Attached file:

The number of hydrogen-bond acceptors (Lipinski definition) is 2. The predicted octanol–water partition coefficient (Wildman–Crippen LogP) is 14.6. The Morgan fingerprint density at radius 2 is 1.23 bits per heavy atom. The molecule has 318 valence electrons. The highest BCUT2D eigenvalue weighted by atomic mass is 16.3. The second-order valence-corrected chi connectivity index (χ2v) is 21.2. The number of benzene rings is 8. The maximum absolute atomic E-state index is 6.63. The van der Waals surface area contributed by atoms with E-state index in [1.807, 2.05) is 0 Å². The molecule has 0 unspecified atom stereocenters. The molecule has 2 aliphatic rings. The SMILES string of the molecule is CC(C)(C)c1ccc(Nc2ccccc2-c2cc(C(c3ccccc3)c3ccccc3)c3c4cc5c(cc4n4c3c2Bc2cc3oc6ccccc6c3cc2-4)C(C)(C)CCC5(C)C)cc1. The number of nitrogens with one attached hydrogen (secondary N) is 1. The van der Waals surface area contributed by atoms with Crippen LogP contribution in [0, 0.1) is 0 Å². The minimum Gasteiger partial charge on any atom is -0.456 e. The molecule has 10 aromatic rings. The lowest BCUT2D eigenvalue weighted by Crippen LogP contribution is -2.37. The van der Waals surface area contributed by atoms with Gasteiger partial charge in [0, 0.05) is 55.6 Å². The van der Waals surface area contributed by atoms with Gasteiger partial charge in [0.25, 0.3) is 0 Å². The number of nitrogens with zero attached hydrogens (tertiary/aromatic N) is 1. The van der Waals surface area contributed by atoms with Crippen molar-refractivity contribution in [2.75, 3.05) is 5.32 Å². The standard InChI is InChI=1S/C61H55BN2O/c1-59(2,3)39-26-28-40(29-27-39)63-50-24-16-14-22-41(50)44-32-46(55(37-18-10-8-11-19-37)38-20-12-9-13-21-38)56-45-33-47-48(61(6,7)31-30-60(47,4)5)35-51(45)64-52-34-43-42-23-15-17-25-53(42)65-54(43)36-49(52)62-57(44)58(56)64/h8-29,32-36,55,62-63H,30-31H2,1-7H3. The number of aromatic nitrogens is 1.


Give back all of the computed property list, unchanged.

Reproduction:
The number of hydrogen-bond acceptors (Lipinski definition) is 2. The predicted octanol–water partition coefficient (Wildman–Crippen LogP) is 14.6. The Morgan fingerprint density at radius 2 is 1.23 bits per heavy atom. The molecule has 318 valence electrons. The highest BCUT2D eigenvalue weighted by atomic mass is 16.3. The second-order valence-corrected chi connectivity index (χ2v) is 21.2. The number of benzene rings is 8. The maximum absolute atomic E-state index is 6.63. The van der Waals surface area contributed by atoms with E-state index in [1.807, 2.05) is 0 Å². The molecule has 0 unspecified atom stereocenters. The molecule has 2 aliphatic rings. The SMILES string of the molecule is CC(C)(C)c1ccc(Nc2ccccc2-c2cc(C(c3ccccc3)c3ccccc3)c3c4cc5c(cc4n4c3c2Bc2cc3oc6ccccc6c3cc2-4)C(C)(C)CCC5(C)C)cc1. The number of nitrogens with one attached hydrogen (secondary N) is 1. The van der Waals surface area contributed by atoms with Crippen LogP contribution in [0, 0.1) is 0 Å². The minimum Gasteiger partial charge on any atom is -0.456 e. The molecule has 10 aromatic rings. The lowest BCUT2D eigenvalue weighted by Crippen LogP contribution is -2.37. The van der Waals surface area contributed by atoms with Gasteiger partial charge in [0, 0.05) is 55.6 Å². The van der Waals surface area contributed by atoms with Gasteiger partial charge in [0.25, 0.3) is 0 Å². The number of nitrogens with zero attached hydrogens (tertiary/aromatic N) is 1. The van der Waals surface area contributed by atoms with Crippen molar-refractivity contribution in [2.75, 3.05) is 5.32 Å². The standard InChI is InChI=1S/C61H55BN2O/c1-59(2,3)39-26-28-40(29-27-39)63-50-24-16-14-22-41(50)44-32-46(55(37-18-10-8-11-19-37)38-20-12-9-13-21-38)56-45-33-47-48(61(6,7)31-30-60(47,4)5)35-51(45)64-52-34-43-42-23-15-17-25-53(42)65-54(43)36-49(52)62-57(44)58(56)64/h8-29,32-36,55,62-63H,30-31H2,1-7H3. The number of aromatic nitrogens is 1.